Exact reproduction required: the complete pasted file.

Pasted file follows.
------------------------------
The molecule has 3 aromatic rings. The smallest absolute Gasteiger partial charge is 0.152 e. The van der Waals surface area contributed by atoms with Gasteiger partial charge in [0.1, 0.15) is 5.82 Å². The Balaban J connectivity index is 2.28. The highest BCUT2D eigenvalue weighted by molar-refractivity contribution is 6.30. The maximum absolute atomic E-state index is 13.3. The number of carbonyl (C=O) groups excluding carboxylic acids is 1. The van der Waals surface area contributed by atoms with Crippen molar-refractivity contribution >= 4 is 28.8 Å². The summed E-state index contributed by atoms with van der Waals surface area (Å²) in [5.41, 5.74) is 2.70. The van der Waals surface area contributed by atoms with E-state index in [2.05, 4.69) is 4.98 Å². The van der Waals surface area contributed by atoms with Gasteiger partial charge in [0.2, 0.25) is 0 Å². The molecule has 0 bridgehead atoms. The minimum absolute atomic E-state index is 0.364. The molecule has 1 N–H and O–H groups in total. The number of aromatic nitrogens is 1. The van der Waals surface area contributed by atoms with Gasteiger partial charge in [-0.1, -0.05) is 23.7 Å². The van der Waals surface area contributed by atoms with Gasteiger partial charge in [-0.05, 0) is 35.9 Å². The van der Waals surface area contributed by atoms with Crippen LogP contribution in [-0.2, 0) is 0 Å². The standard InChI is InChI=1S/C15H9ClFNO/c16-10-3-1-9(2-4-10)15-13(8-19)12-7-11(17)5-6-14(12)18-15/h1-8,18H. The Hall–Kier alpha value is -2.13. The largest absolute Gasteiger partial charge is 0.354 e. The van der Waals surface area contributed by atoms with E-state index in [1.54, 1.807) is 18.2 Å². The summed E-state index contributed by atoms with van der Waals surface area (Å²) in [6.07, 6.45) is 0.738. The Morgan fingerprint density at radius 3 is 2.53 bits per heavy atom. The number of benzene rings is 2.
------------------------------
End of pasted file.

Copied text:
The molecule has 3 aromatic rings. The smallest absolute Gasteiger partial charge is 0.152 e. The van der Waals surface area contributed by atoms with Gasteiger partial charge in [0.1, 0.15) is 5.82 Å². The Balaban J connectivity index is 2.28. The highest BCUT2D eigenvalue weighted by molar-refractivity contribution is 6.30. The maximum absolute atomic E-state index is 13.3. The number of carbonyl (C=O) groups excluding carboxylic acids is 1. The van der Waals surface area contributed by atoms with Crippen molar-refractivity contribution >= 4 is 28.8 Å². The summed E-state index contributed by atoms with van der Waals surface area (Å²) in [5.41, 5.74) is 2.70. The van der Waals surface area contributed by atoms with E-state index in [2.05, 4.69) is 4.98 Å². The van der Waals surface area contributed by atoms with Gasteiger partial charge in [0.2, 0.25) is 0 Å². The molecule has 0 bridgehead atoms. The minimum absolute atomic E-state index is 0.364. The molecule has 1 N–H and O–H groups in total. The number of aromatic nitrogens is 1. The van der Waals surface area contributed by atoms with Gasteiger partial charge in [-0.1, -0.05) is 23.7 Å². The van der Waals surface area contributed by atoms with Gasteiger partial charge in [-0.05, 0) is 35.9 Å². The van der Waals surface area contributed by atoms with Crippen LogP contribution in [-0.2, 0) is 0 Å². The standard InChI is InChI=1S/C15H9ClFNO/c16-10-3-1-9(2-4-10)15-13(8-19)12-7-11(17)5-6-14(12)18-15/h1-8,18H. The Hall–Kier alpha value is -2.13. The largest absolute Gasteiger partial charge is 0.354 e. The van der Waals surface area contributed by atoms with E-state index in [1.54, 1.807) is 18.2 Å². The summed E-state index contributed by atoms with van der Waals surface area (Å²) in [6.07, 6.45) is 0.738. The Morgan fingerprint density at radius 3 is 2.53 bits per heavy atom. The number of benzene rings is 2.